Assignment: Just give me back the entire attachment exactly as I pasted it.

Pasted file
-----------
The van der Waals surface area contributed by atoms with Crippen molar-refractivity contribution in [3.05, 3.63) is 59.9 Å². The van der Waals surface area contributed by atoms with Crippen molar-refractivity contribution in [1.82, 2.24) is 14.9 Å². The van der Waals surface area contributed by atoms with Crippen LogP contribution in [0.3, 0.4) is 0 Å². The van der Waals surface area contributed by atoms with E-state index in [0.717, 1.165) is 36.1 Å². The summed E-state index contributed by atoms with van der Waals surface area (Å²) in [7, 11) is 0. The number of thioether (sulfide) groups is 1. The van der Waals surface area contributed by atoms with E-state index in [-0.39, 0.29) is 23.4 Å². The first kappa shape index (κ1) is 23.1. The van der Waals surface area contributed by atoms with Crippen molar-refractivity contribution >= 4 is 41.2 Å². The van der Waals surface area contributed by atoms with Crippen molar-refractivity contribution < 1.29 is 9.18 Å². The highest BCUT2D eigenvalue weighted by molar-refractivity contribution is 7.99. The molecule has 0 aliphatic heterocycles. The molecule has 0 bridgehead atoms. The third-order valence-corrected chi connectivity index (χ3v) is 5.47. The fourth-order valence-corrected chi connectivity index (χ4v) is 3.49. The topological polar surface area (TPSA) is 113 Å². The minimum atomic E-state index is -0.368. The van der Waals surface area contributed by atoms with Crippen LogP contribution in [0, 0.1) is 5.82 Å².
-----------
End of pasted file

The van der Waals surface area contributed by atoms with Crippen molar-refractivity contribution in [3.05, 3.63) is 59.9 Å². The van der Waals surface area contributed by atoms with Crippen molar-refractivity contribution in [1.82, 2.24) is 14.9 Å². The van der Waals surface area contributed by atoms with Crippen LogP contribution in [0.3, 0.4) is 0 Å². The van der Waals surface area contributed by atoms with E-state index in [0.717, 1.165) is 36.1 Å². The summed E-state index contributed by atoms with van der Waals surface area (Å²) in [7, 11) is 0. The number of thioether (sulfide) groups is 1. The van der Waals surface area contributed by atoms with E-state index in [-0.39, 0.29) is 23.4 Å². The first kappa shape index (κ1) is 23.1. The van der Waals surface area contributed by atoms with Crippen molar-refractivity contribution >= 4 is 41.2 Å². The van der Waals surface area contributed by atoms with Crippen molar-refractivity contribution < 1.29 is 9.18 Å². The highest BCUT2D eigenvalue weighted by molar-refractivity contribution is 7.99. The molecule has 0 aliphatic heterocycles. The molecule has 0 bridgehead atoms. The third-order valence-corrected chi connectivity index (χ3v) is 5.47. The fourth-order valence-corrected chi connectivity index (χ4v) is 3.49. The topological polar surface area (TPSA) is 113 Å². The minimum atomic E-state index is -0.368. The van der Waals surface area contributed by atoms with Crippen LogP contribution in [0, 0.1) is 5.82 Å².